So I’d have to say that what I loved most was feeling like I had stepped back into history. (If you really like old stuff, and want to travel back to pre-history, make a day trip to the nearby ancient Carrowmore Megalithic complex.) Even if there were nothing else in the vicinity to do, I can think of no more charming place to relax, read a book, eat fabulous food, and dream of eras past than at Temple House.

Laurel Kallenbach, writer and editor

Originally published: November 2009

Updated: March 2021

The homemade chocolate biscuits, shortbread and fudge served with tea are divine! Photo courtesy of Temple House

Read more about my travels in Ireland:

P.S. For more tips on places to visit in Ireland, visit Discover Ireland.

The ruins of a 13th-century castle of the Knights Templar give the estate its name. Photo courtesy Temple House

Room with a Jamaican View: Hotel Mockingbird Hill

Tucked into the forests and organic gardens above the town of Port Antonio is Hotel Mockingbird Hill, an eco-boutique hotel that’s the epitome of Jamaica’s natural side.

Yes, this was the paradise I reveled in every time I gazed out my windows at Hotel Mockingbird Hill, an eco-friendly getaway in Jamaica. ©Laurel Kallenbach

Though not on the beach, the socially- and environmentally-conscious hotel overlooks the aquamarine water not far away. From its hilltop location, you can watch the sun set behind the Blue Mountains from the hotel’s restaurant and rooftop observatory.

In short, Hotel Mockingbird Hill is connected to the land, the sea, the sky and the community in a way that few places do.

The Luxury of Nature

“What is luxury? The definition has changed. It’s not just opulence; it’s having space and quiet.” –innkeeper Shireen Aga

Hotel Mockingbird Hill does indeed provide the most beautiful of places to relax and forget the cares of the world. Curl up on a deck chair, a pool chair or a day bed hidden in the verdant gardens for some R&R.

Indoors or out, I feel nature’s pulse from the moment I wake until I fall asleep—which is perhaps when I enjoy the earthiness the most.

After a satisfying, sustainable meal in the candlelit Mille Fleurs Restaurant (see my post for details about the wonderful cuisine), a hush settles over the hotel and the tree frogs sing their moonlight sonata. Fireflies (bigger than any I’ve seen before!) sparkle like fairies in the forest.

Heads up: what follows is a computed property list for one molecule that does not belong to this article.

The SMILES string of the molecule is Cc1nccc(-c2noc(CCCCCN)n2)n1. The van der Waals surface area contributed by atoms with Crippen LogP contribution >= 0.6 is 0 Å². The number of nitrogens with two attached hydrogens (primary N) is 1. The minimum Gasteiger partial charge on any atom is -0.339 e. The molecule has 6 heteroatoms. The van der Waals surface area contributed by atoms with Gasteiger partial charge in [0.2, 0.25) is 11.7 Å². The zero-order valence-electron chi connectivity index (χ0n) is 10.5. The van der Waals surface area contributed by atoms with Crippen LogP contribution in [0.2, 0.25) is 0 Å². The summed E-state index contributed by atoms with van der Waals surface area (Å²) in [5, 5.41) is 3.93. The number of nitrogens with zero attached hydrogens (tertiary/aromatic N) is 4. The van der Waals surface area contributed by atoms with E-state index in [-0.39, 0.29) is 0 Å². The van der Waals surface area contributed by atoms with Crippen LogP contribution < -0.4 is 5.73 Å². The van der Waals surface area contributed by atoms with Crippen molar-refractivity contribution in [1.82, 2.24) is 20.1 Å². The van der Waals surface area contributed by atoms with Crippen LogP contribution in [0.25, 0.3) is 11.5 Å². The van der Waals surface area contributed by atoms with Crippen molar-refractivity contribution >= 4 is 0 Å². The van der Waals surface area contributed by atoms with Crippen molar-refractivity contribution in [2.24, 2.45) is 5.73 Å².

Night in the tropics: always relaxing when there’s a soft bed and the protection of mosquito netting. ©Laurel Kallenbach

While getting ready for bed each night, I kept all but one light off so as not to attract insects (there are no screens in the louvered windows so that nothing mars the view or separates you from the gardens and jungle surrounding the hotel.)

Then I would climb beneath the mosquito netting, which is rarely necessary if you turn on the ceiling fan above the bed; mosquitoes avoid the breeze.

Mosquito netting is one of my personal favorite luxuries: a diaphanous tent over my bed that assures that my sleep will be undisturbed by winged insects or the geckos who hunt for them.

To me, it’s a treat to sleep in a room open to nature, and mosquito netting over a comfy bed feels like a magic castle. On my first night at Mockingbird Hill, I awoke to fireflies in my room. One settled on the canopy above me and winked me back to sleep.

The pool at Hotel Mockingbird Hill is a refreshing blue lagoon. At twilight, the staff lights the lanterns to illuminate this picturesque area. ©Laurel Kallenbach

There are many other luxuries at this 10-room, eco-conscious inn:

  • sipping a Red Stripe and jerk-spiced nuts at sundown
  • meeting charming guests from England, Germany and the United States
  • taking trips to the beach
  • excursions for a raft ride or to Reach Falls
  • strolling through the gardens and watching the hummingbirds
  • lounging in the hammock in my room (and drinking in yet again that view!)
  •  enjoying a cool dip in the chlorine-free pool.

Laurel Kallenbach, freelance writer and editor

Originally published on May 5, 2010

Read more about my travels in Jamaica: